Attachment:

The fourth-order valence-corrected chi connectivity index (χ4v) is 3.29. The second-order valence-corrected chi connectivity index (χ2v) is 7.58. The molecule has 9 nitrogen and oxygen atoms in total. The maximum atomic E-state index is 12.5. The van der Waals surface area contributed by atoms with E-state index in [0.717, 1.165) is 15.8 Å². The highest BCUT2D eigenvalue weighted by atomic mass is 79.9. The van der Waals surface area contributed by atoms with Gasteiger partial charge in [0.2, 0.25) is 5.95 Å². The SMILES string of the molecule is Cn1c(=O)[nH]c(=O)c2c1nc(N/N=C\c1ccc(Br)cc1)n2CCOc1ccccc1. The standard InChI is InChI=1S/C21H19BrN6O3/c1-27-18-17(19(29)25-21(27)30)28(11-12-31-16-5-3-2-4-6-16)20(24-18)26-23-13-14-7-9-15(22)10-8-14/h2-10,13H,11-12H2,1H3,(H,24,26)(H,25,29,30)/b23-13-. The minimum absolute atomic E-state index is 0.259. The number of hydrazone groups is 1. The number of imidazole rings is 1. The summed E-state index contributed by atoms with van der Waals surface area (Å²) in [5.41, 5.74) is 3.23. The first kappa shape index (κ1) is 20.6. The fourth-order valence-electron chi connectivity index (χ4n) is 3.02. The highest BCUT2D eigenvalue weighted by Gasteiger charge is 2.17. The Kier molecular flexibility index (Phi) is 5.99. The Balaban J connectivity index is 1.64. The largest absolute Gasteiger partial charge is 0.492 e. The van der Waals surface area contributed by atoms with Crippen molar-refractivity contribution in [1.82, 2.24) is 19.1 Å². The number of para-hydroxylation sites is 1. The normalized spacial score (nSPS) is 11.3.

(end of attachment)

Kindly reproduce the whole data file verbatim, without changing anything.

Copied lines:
The fourth-order valence-corrected chi connectivity index (χ4v) is 3.29. The second-order valence-corrected chi connectivity index (χ2v) is 7.58. The molecule has 9 nitrogen and oxygen atoms in total. The maximum atomic E-state index is 12.5. The van der Waals surface area contributed by atoms with E-state index in [0.717, 1.165) is 15.8 Å². The highest BCUT2D eigenvalue weighted by atomic mass is 79.9. The van der Waals surface area contributed by atoms with Gasteiger partial charge in [0.2, 0.25) is 5.95 Å². The SMILES string of the molecule is Cn1c(=O)[nH]c(=O)c2c1nc(N/N=C\c1ccc(Br)cc1)n2CCOc1ccccc1. The standard InChI is InChI=1S/C21H19BrN6O3/c1-27-18-17(19(29)25-21(27)30)28(11-12-31-16-5-3-2-4-6-16)20(24-18)26-23-13-14-7-9-15(22)10-8-14/h2-10,13H,11-12H2,1H3,(H,24,26)(H,25,29,30)/b23-13-. The minimum absolute atomic E-state index is 0.259. The number of hydrazone groups is 1. The number of imidazole rings is 1. The summed E-state index contributed by atoms with van der Waals surface area (Å²) in [5.41, 5.74) is 3.23. The first kappa shape index (κ1) is 20.6. The fourth-order valence-electron chi connectivity index (χ4n) is 3.02. The highest BCUT2D eigenvalue weighted by Gasteiger charge is 2.17. The Kier molecular flexibility index (Phi) is 5.99. The Balaban J connectivity index is 1.64. The largest absolute Gasteiger partial charge is 0.492 e. The van der Waals surface area contributed by atoms with Crippen molar-refractivity contribution in [1.82, 2.24) is 19.1 Å². The number of para-hydroxylation sites is 1. The normalized spacial score (nSPS) is 11.3.